I worked with OBAT Helpers, an NGO in Bangladesh, conducting ethnographic research on maternal care in Urdu-speaking minority camps in Bangladesh. I explored how women in these camps accessed and used maternal care and whether their status as minorities affected their access to care. I informally interviewed several pregnant women and mothers across the various camps located in the cities of Dhaka, Mirpur, and Chittagong. I observed the interactions between dais (traditional birth attendants), ayahs (nursemaids) and biomedical physicians with their patients. Also, I observed births in clinics and in homes. I will share the data I collected over the summer with OBAT Helpers in order to help them build a maternal care program.
My trip has completely altered how I look at the growing presence of biomedicine in developing nations and how that has affected maternal care access and use. The ubiquitous advertisements advising against the use of traditional birth attendants has majorly affected women in the camps. There is a stark difference in how women give birth within the last fifteen years in Bangladesh due to the growing emphasis that has been put on maternal care. This was evident in how women who had recently given birth talked about pregnancy and birth and how their mothers talked about it. However, the larger use of biomedical clinics brought its own set of problems and discrimination. Due to the poverty these women faced, it was difficult for them to find clinics they could afford and often had impending loans from deliveries. Prenatal appointments were few and far between and due to the unhealthy environment, there were often more complications in the birth which would entail a (expensive) cesarean section.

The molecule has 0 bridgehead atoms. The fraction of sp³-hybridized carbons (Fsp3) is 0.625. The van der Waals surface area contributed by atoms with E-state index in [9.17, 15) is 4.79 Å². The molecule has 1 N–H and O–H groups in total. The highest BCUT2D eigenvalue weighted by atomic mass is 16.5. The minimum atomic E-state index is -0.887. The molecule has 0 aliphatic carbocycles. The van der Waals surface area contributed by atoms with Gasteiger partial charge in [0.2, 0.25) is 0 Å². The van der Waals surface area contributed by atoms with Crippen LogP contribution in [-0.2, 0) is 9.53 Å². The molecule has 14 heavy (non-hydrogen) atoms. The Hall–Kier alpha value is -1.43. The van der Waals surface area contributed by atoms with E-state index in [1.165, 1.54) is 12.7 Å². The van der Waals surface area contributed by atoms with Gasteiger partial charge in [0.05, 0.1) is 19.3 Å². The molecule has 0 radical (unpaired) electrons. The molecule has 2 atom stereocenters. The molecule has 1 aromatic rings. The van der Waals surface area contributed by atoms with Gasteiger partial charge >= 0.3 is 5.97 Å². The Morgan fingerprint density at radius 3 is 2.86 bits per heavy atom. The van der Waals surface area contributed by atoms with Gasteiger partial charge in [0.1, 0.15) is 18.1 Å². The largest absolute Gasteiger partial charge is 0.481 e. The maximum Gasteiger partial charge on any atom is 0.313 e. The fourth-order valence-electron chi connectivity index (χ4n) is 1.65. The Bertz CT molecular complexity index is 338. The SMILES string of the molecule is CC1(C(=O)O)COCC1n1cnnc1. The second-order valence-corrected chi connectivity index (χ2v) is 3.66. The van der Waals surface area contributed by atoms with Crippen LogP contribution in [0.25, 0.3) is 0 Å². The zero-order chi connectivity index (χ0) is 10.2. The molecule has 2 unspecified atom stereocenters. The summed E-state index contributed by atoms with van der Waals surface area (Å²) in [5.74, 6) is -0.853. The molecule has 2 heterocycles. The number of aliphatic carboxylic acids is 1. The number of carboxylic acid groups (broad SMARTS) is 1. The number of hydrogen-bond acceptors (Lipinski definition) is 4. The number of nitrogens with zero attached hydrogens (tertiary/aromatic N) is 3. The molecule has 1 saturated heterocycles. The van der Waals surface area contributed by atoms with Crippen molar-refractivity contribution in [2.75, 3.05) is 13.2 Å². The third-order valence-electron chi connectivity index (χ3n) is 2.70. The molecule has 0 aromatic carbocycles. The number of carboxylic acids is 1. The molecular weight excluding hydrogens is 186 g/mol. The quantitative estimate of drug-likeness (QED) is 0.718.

Sitting down with women, allowing them to relay their stories, struggles and joy was an awe-inspiring experience. It was something I truly enjoyed and felt fortunate to be given a chance to relay their stories. However, the reality of the world of research and nonprofits became quickly apparent to me. The conditions and struggles of the women were incredibly difficult to hear especially without actively being able to alleviate those struggles. It required me to keep my emotions in check so I would not startle the women or move the attention away from them. The workers of OBAT Helpers would often echo my feelings and made me realize that patience and compassion required to work in their fields. They helped me understand that even when everything seems bleak, you have to take it one step at a time. They taught me what true leadership meant. In the face of complex problems, leaders relied on their passion, optimism, and dedication to eventually reach their goals. This experience gave me even more respect for the workers of non-governmental organizations. I hope I can continue to work for the benefit of others and to take my lessons with me on my future endeavors.